Shelter Resident Gets More Than A Cot 

When the wildfire raced through Paradise, California, Maureen Curtis had only a few minutes to flee her home with what few possessions she could grab and her two dogs, Buddy and Sparky.  

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Paradise, California, November 13, 2018: This view show the extensive damage the Camp Fire caused the town of Paradise, California where thousands were forced to flee in the face swift moving flames. Photo credit: Tony Briggs, American Red Cross.

She was awakened by the sound of electrical transformers exploding from the fire and her peaceful life in the mountain town quickly ended.  

Maureen set out on foot with her two dogs and was picked up and driven to safety having only the clothes on her back and wondering what to do next. 

For Maureen, what was next was the Red Cross shelter in Chico where volunteers welcomed her and her dogs with open arms. For the first time since the fire destroyed her home, Maureen felt safe and comfortable and grateful for the kinds words and hugs from the volunteers staffing the shelter. 

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Chico, California, November 13, 2018: Maureen Curtis plays with her two dogs, Sparky and Buddy, at a Red Cross shelter in Chico after a massive wildfire destroyed her home and most of her hometown of Paradise. Photo credit: Carl Manning, American Red Cross

“The Red Cross has been wonderful to me. I have received everything that I need every day,” she said, sitting on her cot playing with Buddy and Sparky. “Everyone has treated me with kindness and that means the world to me.” 

Maureen is among some 200 people in the shelter where they get more than a cot and blanket.

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A Red Cross volunteer talks to Maureen Curtis who is at a Red Cross shelter in Chico, California with her two dogs after a massive wildfire swept through her hometown of Paradise, destroying her home along with hundreds of others. Photo credit: Carl Manning, American Red Cross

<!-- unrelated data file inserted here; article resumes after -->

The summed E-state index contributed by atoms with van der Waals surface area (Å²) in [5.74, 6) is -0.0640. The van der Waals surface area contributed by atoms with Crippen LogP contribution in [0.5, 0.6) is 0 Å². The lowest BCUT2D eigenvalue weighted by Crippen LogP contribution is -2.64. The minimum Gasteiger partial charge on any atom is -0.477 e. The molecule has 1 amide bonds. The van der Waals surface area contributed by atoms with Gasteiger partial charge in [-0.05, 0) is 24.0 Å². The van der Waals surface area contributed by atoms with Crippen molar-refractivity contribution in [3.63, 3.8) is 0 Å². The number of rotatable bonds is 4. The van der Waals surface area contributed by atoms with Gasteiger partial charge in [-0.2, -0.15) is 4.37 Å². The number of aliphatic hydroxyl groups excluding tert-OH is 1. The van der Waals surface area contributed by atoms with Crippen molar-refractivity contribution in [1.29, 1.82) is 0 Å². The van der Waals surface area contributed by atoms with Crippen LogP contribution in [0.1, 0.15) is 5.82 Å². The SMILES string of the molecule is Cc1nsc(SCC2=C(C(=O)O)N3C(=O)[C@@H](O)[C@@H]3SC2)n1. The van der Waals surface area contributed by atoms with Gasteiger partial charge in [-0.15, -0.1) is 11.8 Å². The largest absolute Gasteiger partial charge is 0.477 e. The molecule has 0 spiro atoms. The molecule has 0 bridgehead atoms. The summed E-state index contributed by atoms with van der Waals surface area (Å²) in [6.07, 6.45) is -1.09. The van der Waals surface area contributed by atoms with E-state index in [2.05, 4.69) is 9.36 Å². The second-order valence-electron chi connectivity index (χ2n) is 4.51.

In Maureen’s case, the Red Cross has made sure she has received all her medications from the health services volunteers at the shelter, many of whom are nurses or paramedics. 

Additionally, for shelter residents, there are spiritual care and mental health counselors available to talk to the residents. A place to charge cell phones also is available for those trying to call friends and family.  

Walking through the shelter entrance everyone is greeted by Red Cross volunteers. A volunteer registers each person, asking if there are any immediate needs such as a medical issue, injury or dietary concerns. 

A cot is provided each resident along with blankets and pillow. A volunteer will next conduct a shelter tour, explain meals times and go over shelter general rules. Ideally, the shelter supervisor will conduct a meeting each evening to provide updates and discuss any changes or new information to shelter residents. 

Over the course of a few days, strangers become friends and often the Red Cross volunteers and residents become like a family. 

The residents share their stories of loss and the volunteers take the time to listen and offer hope and comfort. It’s a moving experience for all. 

“It will rip the heart right out of you when you hear of their suffering and loss. But that’s why we’re here, to help those in need,” said shelter volunteer Mike Woods.

Written by Pamela Harris, American Red Cross volunteer 

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American Red Cross Gold Country Region

The American Red Cross Gold Country Region serves the Sierra-Delta Chapter as well as the Northeastern California Chapter, a total of 24 Counties from Stanislaus to Siskiyou. We are happy to serve the 4.4 million residents in the state.

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